A new wave of fake job applications and responses isn’t caught by Outlook.
Spammers aren’t completely stupid, they release a new type of infected email that isn’t caught by the Outlook Junk Email filter even when it’s set to ‘High’ ( Actions | Junk E-mail | Junk E-mail Options | Options ).
They also to wait for a ‘new’ junk email filter from Microsoft to start sending out their latest bulk messages – this gives their new creations at least a month (probably more) of unfiltered access to Outlook users around the world.
The latest examples are messages supposedly from various real companies either offering you a job application or declining your application.
All of these messages are rigged to come from fake addresses starting with [email protected] – a clever choice because that’s a common email prefix for Human Resources departments.
The file attachment is a ZIP file which isn’t normally blocked by Outlook. Inside the ZIP file is an .exe file that any prudent computer user should assume is some nasty infection. The last thing you should do is open the ZIP file, let alone run the .exe file inside.
All the links in the message are genuine links to the real company web site (in our example thecoca-colacompany.com ) however the message did NOT come from that company. There’s no point in replying to the message or complaining to the company that’s been spoofed – they are as much a victim as message receivers.
What to do?
Eventually Microsoft will update their Junk E-mail Filter to deal with these message but in the meantime you’re on your own.
For many people the best option is simply the delete key – just press that to get rid of the nuisance messages.
However the manual option might not suit you or you’re responsible for many copies of Outlook and need a way to automatically handle this nuisance.
Make a Rule
Making a rule to deal with unwanted email automatically is a good idea, if only as a temporary measure until Microsoft catches up. Some care is required to ensure that you trap only the unwanted messages and not any legitimate messages.
As always, we provide this rule not only to help with the current spam but as an example you can adapt to your own needs.
This particular group of messages makes that difficult since the company’s are real, [email protected] is a common email prefix and it’s also common that HR departments send attachments to messages. Different companies are spoofed so checking for the names of particular company’s won’t work.
Here’s what we came up with … create a new rule from Tools | Rules and Alerts and make a new rule for messages when they arrive. You can work through the wizard to set what to look for in messages and, importantly in this case, exceptions to the rule.
Firstly, set the conditions to check:
- Look for the text ‘ [email protected] ‘ in the senders address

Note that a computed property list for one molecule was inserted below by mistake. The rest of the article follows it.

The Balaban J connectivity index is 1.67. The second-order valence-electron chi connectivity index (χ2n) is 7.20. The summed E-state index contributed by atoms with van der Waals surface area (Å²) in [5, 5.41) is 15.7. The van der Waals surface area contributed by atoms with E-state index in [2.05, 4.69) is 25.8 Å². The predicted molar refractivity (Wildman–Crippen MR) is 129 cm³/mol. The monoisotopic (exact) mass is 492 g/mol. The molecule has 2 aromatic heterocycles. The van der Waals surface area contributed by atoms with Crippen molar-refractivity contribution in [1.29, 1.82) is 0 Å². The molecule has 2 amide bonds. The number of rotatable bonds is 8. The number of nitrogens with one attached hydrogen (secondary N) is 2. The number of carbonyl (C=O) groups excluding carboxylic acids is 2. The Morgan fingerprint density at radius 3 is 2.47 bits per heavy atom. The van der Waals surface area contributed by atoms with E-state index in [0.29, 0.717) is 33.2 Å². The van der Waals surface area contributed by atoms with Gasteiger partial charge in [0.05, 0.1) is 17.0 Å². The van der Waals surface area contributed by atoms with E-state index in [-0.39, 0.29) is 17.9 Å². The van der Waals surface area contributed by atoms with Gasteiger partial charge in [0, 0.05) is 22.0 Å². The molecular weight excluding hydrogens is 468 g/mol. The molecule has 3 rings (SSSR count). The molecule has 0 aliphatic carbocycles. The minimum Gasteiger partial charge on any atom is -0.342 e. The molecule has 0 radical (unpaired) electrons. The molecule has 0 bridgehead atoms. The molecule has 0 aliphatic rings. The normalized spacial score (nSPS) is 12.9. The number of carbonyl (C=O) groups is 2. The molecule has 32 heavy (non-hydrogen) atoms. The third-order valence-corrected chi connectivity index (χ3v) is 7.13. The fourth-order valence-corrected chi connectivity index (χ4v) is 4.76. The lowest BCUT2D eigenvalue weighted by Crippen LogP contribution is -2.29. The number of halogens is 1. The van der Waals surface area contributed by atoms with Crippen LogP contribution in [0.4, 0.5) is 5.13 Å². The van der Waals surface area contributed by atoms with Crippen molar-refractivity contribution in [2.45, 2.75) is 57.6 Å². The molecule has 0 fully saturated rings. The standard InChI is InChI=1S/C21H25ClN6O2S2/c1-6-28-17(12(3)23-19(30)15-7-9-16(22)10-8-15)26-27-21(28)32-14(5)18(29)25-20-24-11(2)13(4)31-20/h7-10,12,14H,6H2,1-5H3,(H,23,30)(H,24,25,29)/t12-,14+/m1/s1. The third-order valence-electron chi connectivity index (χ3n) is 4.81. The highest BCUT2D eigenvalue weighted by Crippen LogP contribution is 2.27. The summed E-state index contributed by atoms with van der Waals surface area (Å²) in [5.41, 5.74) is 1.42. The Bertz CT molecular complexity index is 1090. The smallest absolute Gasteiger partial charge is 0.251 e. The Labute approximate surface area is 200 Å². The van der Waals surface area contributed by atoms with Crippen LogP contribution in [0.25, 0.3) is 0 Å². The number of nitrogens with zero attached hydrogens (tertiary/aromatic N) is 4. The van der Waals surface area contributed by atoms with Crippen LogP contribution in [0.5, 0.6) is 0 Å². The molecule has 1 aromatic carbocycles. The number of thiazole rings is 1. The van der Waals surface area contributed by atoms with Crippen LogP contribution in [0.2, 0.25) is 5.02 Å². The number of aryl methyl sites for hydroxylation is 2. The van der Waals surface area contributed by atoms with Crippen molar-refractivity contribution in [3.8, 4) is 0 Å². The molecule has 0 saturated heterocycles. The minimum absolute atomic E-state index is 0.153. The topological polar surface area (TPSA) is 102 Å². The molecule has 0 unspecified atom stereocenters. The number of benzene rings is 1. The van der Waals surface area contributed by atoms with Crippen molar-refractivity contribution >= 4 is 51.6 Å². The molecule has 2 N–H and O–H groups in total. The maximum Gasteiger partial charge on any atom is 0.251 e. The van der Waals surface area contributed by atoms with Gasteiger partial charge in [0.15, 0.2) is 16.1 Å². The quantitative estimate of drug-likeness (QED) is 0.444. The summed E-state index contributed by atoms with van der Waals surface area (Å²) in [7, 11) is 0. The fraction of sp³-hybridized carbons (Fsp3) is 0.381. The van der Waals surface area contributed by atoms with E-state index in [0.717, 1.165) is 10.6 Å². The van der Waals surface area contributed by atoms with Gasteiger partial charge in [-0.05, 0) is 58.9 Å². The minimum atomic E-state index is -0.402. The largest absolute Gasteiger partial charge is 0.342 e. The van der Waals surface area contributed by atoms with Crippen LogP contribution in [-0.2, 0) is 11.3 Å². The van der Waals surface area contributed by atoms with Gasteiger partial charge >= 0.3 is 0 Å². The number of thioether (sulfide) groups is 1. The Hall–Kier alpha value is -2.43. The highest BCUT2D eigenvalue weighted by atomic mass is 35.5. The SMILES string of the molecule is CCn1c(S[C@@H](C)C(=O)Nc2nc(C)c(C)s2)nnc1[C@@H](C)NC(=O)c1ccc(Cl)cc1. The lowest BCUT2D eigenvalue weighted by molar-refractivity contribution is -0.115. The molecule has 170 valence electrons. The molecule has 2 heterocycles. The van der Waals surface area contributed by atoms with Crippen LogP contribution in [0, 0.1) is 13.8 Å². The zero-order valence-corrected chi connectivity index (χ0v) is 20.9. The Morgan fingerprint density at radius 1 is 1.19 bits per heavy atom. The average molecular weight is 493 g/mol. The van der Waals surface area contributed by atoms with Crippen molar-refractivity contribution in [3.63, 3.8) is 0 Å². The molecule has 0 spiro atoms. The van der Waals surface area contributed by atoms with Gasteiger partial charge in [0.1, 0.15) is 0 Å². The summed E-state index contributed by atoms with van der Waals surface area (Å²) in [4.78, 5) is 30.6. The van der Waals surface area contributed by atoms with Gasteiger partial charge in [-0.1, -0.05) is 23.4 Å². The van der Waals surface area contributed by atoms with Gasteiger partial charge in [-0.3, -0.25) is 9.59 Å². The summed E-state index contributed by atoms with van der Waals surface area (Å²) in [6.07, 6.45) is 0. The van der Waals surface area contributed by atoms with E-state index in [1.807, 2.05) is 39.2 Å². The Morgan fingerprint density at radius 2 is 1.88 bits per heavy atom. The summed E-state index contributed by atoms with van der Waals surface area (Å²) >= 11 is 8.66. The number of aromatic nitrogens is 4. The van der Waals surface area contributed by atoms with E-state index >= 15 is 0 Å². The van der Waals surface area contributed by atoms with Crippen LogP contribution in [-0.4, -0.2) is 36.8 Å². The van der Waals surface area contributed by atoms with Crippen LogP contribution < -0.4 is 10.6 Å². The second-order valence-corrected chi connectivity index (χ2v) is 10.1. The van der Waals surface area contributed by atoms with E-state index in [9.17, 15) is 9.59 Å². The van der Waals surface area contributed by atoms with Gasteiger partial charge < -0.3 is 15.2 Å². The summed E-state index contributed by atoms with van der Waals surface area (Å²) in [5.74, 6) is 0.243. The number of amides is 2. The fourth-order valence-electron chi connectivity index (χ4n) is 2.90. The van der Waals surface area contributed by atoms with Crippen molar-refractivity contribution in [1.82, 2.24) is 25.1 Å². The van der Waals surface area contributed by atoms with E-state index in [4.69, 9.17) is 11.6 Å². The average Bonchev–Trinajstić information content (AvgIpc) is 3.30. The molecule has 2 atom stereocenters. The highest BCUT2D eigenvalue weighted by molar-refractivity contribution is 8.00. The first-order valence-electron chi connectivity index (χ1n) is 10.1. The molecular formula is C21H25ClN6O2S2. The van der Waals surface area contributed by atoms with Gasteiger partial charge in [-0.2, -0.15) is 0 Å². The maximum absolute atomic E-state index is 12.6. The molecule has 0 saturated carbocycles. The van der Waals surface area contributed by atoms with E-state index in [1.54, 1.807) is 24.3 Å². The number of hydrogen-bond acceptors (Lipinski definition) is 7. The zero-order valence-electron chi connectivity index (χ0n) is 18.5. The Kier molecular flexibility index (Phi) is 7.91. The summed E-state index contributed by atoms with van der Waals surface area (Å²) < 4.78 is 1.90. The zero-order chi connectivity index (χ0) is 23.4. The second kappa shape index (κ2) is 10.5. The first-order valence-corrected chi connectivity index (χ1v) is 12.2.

- Only messages which have attachments
- Messages that have ‘ .zip ‘ somewhere in the message header.
Outlook doesn’t have a direct way to test the file name of email attachments. You can try testing for a string in the message header but it doesn’t always work. It does work with these particular spams that we’ve tested. There is a small risk that messages could be trapped accidently since the ‘.zip’ test is applied to the whole message header not just the email attachment name.
We suggest moving the messages to the Junk E-mail folder which is where Microsoft’s filter should put them. A message in the Junk E-mail folder can be searched for and retrieved if detected in error.
That rule might be enough, especially if you don’t usually get messages from human resource departments. But if you do deal with HR then there’s a greater risk that the above rule will move messages you want to see.
To avoid that, add an exception to the general email rule. This will stop certain messages from being moved to the Junk Email filter according to the main rule.
The spam messages have one shortcoming – they don’t mention you by name. The email addresses are farmed from various sources and usually don’t include names. Even if a name is in the TO: field it usually isn’t included in the message body.
If you make an exception for any messages that have your first or last names in the message body it will help separate messages truly for you from broadcast spam.
The third step in the wizard is about exceptions:
- Except if the body contains specific words.
The specific words to use are your first and last names separately. If you put your full name in as a single string you’d not exempt messages that are addressed such as:
- Hello Fred
- Dear Mr Dagg
Another possible exception is to check for any company you normally deal with. You can do this by adding their name or domain name to the ‘body contains’ list together with your own name.
Or check for the domain name in the incoming email address. Checking for the domain name is more reliable than a specific email address which could change.
You can use one or both of these exceptions as suits your situation.
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